Urethrocystoscopy is the standard procedure for endoscopic evaluation of the lower urinary tract. Collins et al10 noted a change in the mean total PSA level in the serum level of 2.48–2.50 ng/mL (P=0.841) and in free PSA level in the serum of 0.40–0.49 ng/mL (P=0.019) in 26 patients at 30 minutes after flexible cystoscopy. Long et al9 showed changes in the mean total PSA level in the serum of 0.68 ng/mL (P=0.0006) in 28 patients at 20 minutes after flexible cystoscopy and 0.13 ng/mL (P=0.0199) in 17 patients at 20 minutes after rigid cystoscopy. DeCastro et al22 found a small increase in the total and free PSA levels in the serum after flexible cystoscopy. They suggested that although statistically significant, the increase in mean total PSA level in the serum of 0.113 ng/mL was not clinically relevant. They concluded that flexible cystoscopy does not adversely affect the serum PSA values in men with total serum PSA values <4 ng/mL. Lynn et al11 also showed that there was no significant increase in serum PSA level after flexible cystoscopy. In our study, the mean changes in total PSA level in the serum levels were 0.31, 0.34, 0.43, and 0.24 ng/mL at 10, 30, 60, and 120 minutes after procedures, respectively (P<0.01). No volunteer had a total PSA >2.5 ng/mL on the initial serum PSA measurement. One volunteer had a total PSA level in the serum increase from 0.564 ng/mL before cystoscopy to 2.84 ng/mL at 10 minutes after cystoscopy and 3.11 ng/mL at 30 minutes after cystoscopy. Although the effect of cystoscopy on serum PSA was clinically minimal, serum PSA should be checked before performing cystoscopy.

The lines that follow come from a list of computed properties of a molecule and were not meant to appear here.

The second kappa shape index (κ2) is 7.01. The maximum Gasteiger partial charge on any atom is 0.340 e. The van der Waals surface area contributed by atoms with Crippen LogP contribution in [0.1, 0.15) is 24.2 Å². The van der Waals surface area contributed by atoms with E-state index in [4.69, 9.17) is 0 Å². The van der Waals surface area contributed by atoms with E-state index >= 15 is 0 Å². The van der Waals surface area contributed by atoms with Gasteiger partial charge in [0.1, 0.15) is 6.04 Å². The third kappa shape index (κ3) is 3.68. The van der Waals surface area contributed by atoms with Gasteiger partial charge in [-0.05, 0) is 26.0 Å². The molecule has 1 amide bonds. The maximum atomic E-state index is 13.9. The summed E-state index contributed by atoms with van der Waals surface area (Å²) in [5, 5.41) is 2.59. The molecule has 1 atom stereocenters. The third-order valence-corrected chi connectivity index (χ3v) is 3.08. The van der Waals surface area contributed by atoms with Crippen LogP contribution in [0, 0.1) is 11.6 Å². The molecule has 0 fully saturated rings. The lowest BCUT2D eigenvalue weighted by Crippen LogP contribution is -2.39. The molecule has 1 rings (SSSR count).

Prostatic massage and DRE are commonly performed at the same urologic visit, as is serum PSA measurement. Several studies have investigated the effect of prostatic massage on total PSA level in the serum levels, with different conclusions. Tarhan et al23 showed that the total and free PSA levels in the serum increased significantly after prostate massage and that no significant increase occurred in the mean total PSA level in the serum after prostatic massage in patients with prostate cancer. In our study, the total and free PSA levels in the serum significantly increased after prostatic massage, and the rise in free PSA level in the serum after prostatic massage was greater.